Activists are using digital tactics to take on the gun lobby

Grass roots activists are using digital tactics to take on America's powerful gun lobby.

After a gunman killed 20 kids and six staff members at Sandy Hook Elementary School on December 14, 2012, Shannon Watts went online looking for a grassroots organisation that was standing up for tougher gun laws. But after hours of searching, she found nothing. “I thought what can I do? I’m just a mom, I’m in Indianapolis, but I’ve got to do something because I feel the next time there’s a shooting if I do nothing I will be responsible in some way,” the mother of five told a session at SXSW on the weekend on how digital organising is disrupting America’s powerful gun lobby.

So Watts decided to create her own Facebook group. She called it “Moms Demand Action for Gun Sense in America” and in the hours and days that followed thousands and thousands of joined. The group now has about 150,000 supporters and is the largest grassroots organisation arguing for smarter gun laws.

The group is emerging as a model in a new age of digital activism. It has effectively expanded from online to real world activities, such as lobbying politicians to pass tougher gun laws through stroller jams, where moms block the halls of government assemblies with stroller and diaper bags so the lawmakers have to speak to them, or encouraging moms to call their congress member during their children’s naps. But the group’s most striking successes have been against corporations.

The first target was Starbucks. “Starbucks had been known for quite a while as being at the centre of the gun debate. ‘Open carry’ activists had felt Starbucks not saying they couldn’t bring guns into their stores was tacit allowance, saying they could have these open carry rallies in their stores.” Watts group held its own rallies outside stores and launched “Skip Starbucks Saturdays,” a viral campaign where women would post photos on social media of themselves having a coffee at home or one of Starbucks’ competitors with the message: “I want my coffee with gun sense.” The group also aggregated and shared selfies by people who were bringing guns to Starbucks. “It was truly amazing you had people going in and buying lattes and taking and taking selfies of themselves with loaded AR-15s,” she said. Within three months, Starbucks said it would change its policy and guns were no longer allowed in their stores.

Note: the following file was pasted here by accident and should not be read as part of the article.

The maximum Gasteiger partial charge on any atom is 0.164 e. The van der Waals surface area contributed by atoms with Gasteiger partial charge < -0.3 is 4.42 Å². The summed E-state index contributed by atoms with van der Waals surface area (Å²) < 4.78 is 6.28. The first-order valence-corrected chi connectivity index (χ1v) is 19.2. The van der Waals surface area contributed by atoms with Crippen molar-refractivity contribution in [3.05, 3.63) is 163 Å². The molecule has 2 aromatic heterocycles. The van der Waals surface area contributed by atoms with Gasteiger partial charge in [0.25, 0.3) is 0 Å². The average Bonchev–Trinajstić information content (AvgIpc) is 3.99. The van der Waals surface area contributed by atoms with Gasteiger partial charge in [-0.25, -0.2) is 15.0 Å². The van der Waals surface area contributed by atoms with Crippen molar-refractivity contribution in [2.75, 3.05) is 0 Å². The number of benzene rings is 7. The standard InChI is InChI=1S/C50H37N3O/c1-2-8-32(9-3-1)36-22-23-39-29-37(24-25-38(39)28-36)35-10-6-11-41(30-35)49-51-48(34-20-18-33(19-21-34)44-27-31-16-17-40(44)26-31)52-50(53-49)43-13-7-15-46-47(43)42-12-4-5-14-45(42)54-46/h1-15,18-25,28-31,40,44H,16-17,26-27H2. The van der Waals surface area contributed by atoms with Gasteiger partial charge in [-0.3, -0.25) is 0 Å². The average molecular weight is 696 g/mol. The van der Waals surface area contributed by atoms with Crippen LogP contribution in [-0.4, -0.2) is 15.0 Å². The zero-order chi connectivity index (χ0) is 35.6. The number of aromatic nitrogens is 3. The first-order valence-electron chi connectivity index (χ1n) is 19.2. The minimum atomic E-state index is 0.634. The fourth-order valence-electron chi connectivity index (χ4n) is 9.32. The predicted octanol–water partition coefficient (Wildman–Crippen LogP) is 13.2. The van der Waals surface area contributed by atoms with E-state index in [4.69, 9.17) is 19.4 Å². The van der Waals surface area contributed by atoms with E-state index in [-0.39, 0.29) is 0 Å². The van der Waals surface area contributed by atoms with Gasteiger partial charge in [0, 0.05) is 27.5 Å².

The next target was Facebook, which people were using to sell guns to children and others without identity checks. In one case, a 15-year-old bought a 9mm hand gun through the social network and then brought it to school. Like Starbucks, Watt’s said Facebook was normally a socially responsible company that had a history of doing the right thing when it came to other issues. When Facebook created the “look back,” compiling users’ highlights since they joined the social network, Moms Demand Action created its own looking at highlights of gun transactions set to the same music. Less than a month into the campaign, Facebook announced last week that it was changing its rules on gun sales.

“We are only 15 months old and we are going to continue this. We’ve already had major wins, but obviously there’s a lot more work to do. If you look at the map of school shootings just in the last 15 months since the shooting in (Sandy Hook) New Town, there have been 44 school shootings. This is not happening in any other developed country,” Watts said.

“The gun lobby has done a good job of making people afraid that people are going to take their guns away. Mothers are afraid that people are going to take their children away.”

For more information on Moms Demand Action, visit momsdemandaction.org